Wednesday, December 29, 2010

Awesome audio book (and narrator): Museum of Thieves

Several weeks ago, I listened to the most awesome audio book: Museum of Thieves by Lian Tanner. Part of the credit for it being so awesome goes to the narrator, Claudia Black, who played the awesome Aeryn Sun on the awesome Farscape. (Hmm, I’m noticing a trend here.) 

The story is entertaining all by itself. It takes place in a dystopian-like land called Jewel, where meekly following the rules without question is exemplary behavior and the children are literally tethered to their parents because of an overblown fear for their safety. The main character, 12-year-old Goldie, doesn't fare too well with those kinds of restrictions. On the day she's supposed to be legally "separated" from her parents, meaning she no longer has to have a leash, Jewel is rocked by a bombing. Goldie takes the opportunity to run away and ends up at the Museum of Dunt. There, she discovers a museum that is actually alive and a group of quirky characters who want her to help them try to overthrow Jewel's tyrannical leader.

Claudia Black has an amazing ability to handle multiple voices, accents and tones. Her range is such that the voices of men sound like real men, rather than the typical girly-girl man voice that most female narrators have no choice but to use. And Tanner's writing is so filled with emotion and energy that you can tell Black is having a blast reading the story. 

I've bookmarked one of my favorite parts and listen to it when I'm frustrated or cranky, cuz it totally cheers me up. It involves an altercation between Goldie and the boy who's eventually her partner in crime. Toadspit (yep, that's his name) has an attitude, and he and Goldie do NOT get along at first. Toadspit is annoyed that he has to teach Goldie the ropes, and Goldie is annoyed that Toadspit is annoyed. Cuz, you know, that's how boys and girls are sometimes.

When one of the adults punishes Goldie and Toadspit by banning them from communicating by talking, they're forced to use "finger talk," or sign language. Thing is, they've learned different versions of finger talk, so what means "follow me" to Toadspit means "hit me" to Goldie. She's no dummy, but she very much enjoys misunderstanding his command. What ensues is a hilarious exchange that devolves into a mud fight and the two laughing hysterically. Black reads the exchange with such dead-on portrayals of two frustrated, stubborn (but oh so lovable) adolescents that I can't help but laugh every time I listen.

This is the first audio book that I restarted from the beginning the minute it ended. I wish Claudia Black would narrate more of these! Perhaps I'll have my people call her people. : ) If only!

What about you? Is there an audio book/print book you've listened to/read more than once because you enjoyed it so much?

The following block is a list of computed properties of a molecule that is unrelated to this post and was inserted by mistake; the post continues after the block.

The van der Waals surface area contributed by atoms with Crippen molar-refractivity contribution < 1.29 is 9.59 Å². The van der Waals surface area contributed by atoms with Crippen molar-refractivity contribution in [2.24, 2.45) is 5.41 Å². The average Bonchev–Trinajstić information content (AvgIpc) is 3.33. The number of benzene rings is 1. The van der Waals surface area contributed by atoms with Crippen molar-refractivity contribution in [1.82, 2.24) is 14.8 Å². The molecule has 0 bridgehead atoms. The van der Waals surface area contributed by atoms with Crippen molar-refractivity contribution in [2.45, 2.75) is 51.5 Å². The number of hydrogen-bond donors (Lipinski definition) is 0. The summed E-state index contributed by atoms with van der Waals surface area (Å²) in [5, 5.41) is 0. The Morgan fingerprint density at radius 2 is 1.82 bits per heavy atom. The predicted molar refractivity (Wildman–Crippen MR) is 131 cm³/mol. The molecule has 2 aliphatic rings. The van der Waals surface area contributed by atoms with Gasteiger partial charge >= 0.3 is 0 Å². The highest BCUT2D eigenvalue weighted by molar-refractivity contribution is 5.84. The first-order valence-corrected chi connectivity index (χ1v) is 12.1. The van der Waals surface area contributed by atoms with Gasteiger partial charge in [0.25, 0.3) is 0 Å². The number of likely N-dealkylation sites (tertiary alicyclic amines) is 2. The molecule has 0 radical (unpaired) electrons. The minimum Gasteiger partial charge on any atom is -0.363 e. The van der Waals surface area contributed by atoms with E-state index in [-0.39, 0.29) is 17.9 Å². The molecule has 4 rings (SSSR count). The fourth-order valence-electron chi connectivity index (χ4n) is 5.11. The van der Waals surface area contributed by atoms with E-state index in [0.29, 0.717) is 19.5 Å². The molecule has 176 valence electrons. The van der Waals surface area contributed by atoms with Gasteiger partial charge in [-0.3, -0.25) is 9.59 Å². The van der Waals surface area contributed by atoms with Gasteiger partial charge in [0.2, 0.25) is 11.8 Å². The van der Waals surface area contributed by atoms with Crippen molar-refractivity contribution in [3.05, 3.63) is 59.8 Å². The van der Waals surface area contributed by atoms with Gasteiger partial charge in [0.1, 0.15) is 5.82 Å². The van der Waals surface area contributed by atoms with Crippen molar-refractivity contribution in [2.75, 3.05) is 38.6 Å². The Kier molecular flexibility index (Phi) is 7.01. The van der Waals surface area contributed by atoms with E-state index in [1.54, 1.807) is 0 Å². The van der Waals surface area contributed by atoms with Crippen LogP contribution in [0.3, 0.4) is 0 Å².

Tuesday, December 28, 2010

What I'm listening to (audio books)

I've spent most of the past two months immersed in the last two audio books in The Hunger Games trilogy by Suzanne Collins. I loved the first book among the trio, which I wrote about here quite awhile ago. (I swear that there are no spoiler alerts coming on these books!)

The second of the trilogy, Catching Fire, was completely mesmerizing. I was tempted to drive around the block a few times just to keep listening. I even welcomed traffic jams. Traffic jams! It always seemed as though I was turning the book off right at a good part -- which just means the entire thing was one big good part. Amazing. 

I've talked back to audio books before, saying stuff like, "Well, duh." And "Ya think?" Cuz, you know, I'm kinda sarcastic, and stupid characters make me slightly crazy. OK, majorly crazy. But with Catching Fire, I literally shouted "Oh my God!" when the plot took a shocking turn. When the character said something to the effect of "I didn't see that coming," I responded, "Neither did I!" That twist made me tingle for days afterward. Yeah, I know that sounds weird, but this is the thing: Most writers see the plot twists coming even in the most cleverly written stories. When I saw The Sixth Sense (Sixth Sense spoiler alert!!), I knew immediately that Bruce Willis' character was dead. I could tell by the way he interacted (or didn't) with other characters. So it was an extra special treat every time that Catching Fire caught  me by surprise. 

I'm about halfway through the third in the trilogy, Mockingjay, and already I've been blindsided by an unexpected turn in the plot. I knew something was coming -- because the author trained me on the other two books -- but when it happened, I was still blown away. How does Suzanne Collins do that? As a reader, I'm thrilled. As an author, I'm examining her storytelling from all angles, trying to figure out how I can do it, too.

Well, one can dream, right?

What about you? Any books that have shocked you with a plot twist?